Free lunches prove popular, if elusive, at B.C. offices

A 2015 study from Cornell and Dartmouth found that people who are hungry are more likely to feel entitled; food in the office, then, could prevent conflicts

There is such thing as a free lunch, and it may make your employees more productive

B.C.’s growing tech sector has had a lot of meaningful influences on the local economy, but perhaps none hits closer to home (hits you in the gut, actually) than the free lunch (or snack or juice). Across the province, the stodgy cafeteria lunch is slowly giving way to in-house bars—touted for their added health benefits—and subsidized meal cards. According to a recent survey, 45 per cent of respondents said that free lunches would strongly influence their decision to accept a job offer.

The perks at B.C. offices

Bull Housser: A full espresso machine
Best Buy: A 20 per cent subsidy at the cafeteria, which includes a salad and noodle bar
EA: Free meals for employees who work overtime or evenings. Chicken lasagna is popular
SAP: Pre-paid lunch cards for Yaletown restaurants including the Yaletown Brewing Co. and Urban Thai Bistro.
AbeBooks: A hot soup bar
United Front Games: Beer on tap
Hootsuite: Cereal bar and cold-pressed juice fountain

Few workplaces can afford to offer perks like Facebook’s resort-like buffets for staff, which cost the company around $15 per employee per day. When it comes to meals, credit at local restaurants has emerged as a popular alternative. Foodee, a Vancouver startup, allows offices to order in meals from local restaurants with the help of a simple online menu and a phone concierge. While Foodee’s primary market is one-off corporate catering (the domain of mixed-bag sandwich platters), companies including Mozilla and Sony Image Works offer employees credit for office deliveries. SAP, in Yaletown, also runs a similar meal credit program for its employees, launched when it scrapped its cafeteria in 2011.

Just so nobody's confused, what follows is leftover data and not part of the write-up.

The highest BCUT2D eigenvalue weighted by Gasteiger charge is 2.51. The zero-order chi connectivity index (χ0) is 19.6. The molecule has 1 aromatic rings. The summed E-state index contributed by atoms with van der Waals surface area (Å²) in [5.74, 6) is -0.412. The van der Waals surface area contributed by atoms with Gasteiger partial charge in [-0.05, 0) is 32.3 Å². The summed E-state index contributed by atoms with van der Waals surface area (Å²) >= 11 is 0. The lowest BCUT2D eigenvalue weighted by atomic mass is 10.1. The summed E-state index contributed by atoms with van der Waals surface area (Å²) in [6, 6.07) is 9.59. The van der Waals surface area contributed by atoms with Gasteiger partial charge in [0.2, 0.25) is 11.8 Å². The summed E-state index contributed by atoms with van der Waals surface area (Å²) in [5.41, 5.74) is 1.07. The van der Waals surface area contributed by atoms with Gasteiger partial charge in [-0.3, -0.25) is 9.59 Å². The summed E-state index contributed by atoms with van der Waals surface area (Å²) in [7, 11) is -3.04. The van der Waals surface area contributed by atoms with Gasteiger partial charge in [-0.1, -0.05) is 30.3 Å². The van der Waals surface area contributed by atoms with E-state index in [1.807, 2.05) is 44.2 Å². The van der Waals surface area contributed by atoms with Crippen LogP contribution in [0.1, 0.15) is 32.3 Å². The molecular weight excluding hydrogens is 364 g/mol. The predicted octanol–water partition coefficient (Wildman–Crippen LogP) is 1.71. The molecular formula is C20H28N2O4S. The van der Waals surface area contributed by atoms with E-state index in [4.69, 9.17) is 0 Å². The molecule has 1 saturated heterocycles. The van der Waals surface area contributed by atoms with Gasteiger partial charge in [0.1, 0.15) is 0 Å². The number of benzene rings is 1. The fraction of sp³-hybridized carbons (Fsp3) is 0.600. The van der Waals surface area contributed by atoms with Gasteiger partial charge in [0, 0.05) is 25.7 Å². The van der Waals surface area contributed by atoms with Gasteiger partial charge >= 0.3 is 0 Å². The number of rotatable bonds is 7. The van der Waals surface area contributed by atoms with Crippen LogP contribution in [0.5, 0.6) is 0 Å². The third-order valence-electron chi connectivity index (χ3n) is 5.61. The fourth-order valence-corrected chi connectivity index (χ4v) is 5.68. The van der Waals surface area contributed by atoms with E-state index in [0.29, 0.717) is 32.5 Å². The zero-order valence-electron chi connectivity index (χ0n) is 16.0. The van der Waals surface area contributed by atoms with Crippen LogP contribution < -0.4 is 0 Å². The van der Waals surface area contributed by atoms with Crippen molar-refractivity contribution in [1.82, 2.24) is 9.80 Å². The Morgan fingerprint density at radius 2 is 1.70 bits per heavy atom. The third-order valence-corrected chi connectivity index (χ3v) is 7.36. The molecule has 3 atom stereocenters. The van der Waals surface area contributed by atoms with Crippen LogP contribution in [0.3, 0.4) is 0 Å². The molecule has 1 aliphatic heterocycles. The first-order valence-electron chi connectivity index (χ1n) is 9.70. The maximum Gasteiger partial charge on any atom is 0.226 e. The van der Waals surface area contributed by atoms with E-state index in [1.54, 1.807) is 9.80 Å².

Cody Irwin, founder of Natural Source Snacks—which has installed snack bars for companies including Plenty of Fish and Kabam Games—makes the pitch that free snacks can save a company money on lost productivity: if an in-house lunch keeps an employee making $30 an hour in the office even just a half-hour longer, then a company can save $2.50 to $4.50 per employee per day, for a $15 lunch; snacks or juice, even less. (Worth noting, however, is another study from 2011 that found 50 per cent of employees either don’t take lunch or eat at their desks.)

But if you’re introducing food to save employees time, you’re probably doing it for the wrong reason, according to Cori Maedel, president of Jouta Performance Group, which has advised small businesses looking to introduce food programs into the office. The question managers should ask: does a free meal fit with the company culture? “The idea of breaking bread carries a lot of significance,” she says. “A meal can become a social endeavour to bring your employees together.”

It can also calm nerves. A 2015 study from Cornell and Dartmouth found that people who are hungry are more likely to feel entitled; food in the office, then, could prevent conflicts—or so argue the study’s authors. There is, however, one rule that employers should keep in mind, says Maedel: it’s a lot easier to introduce free food than it is to take it away.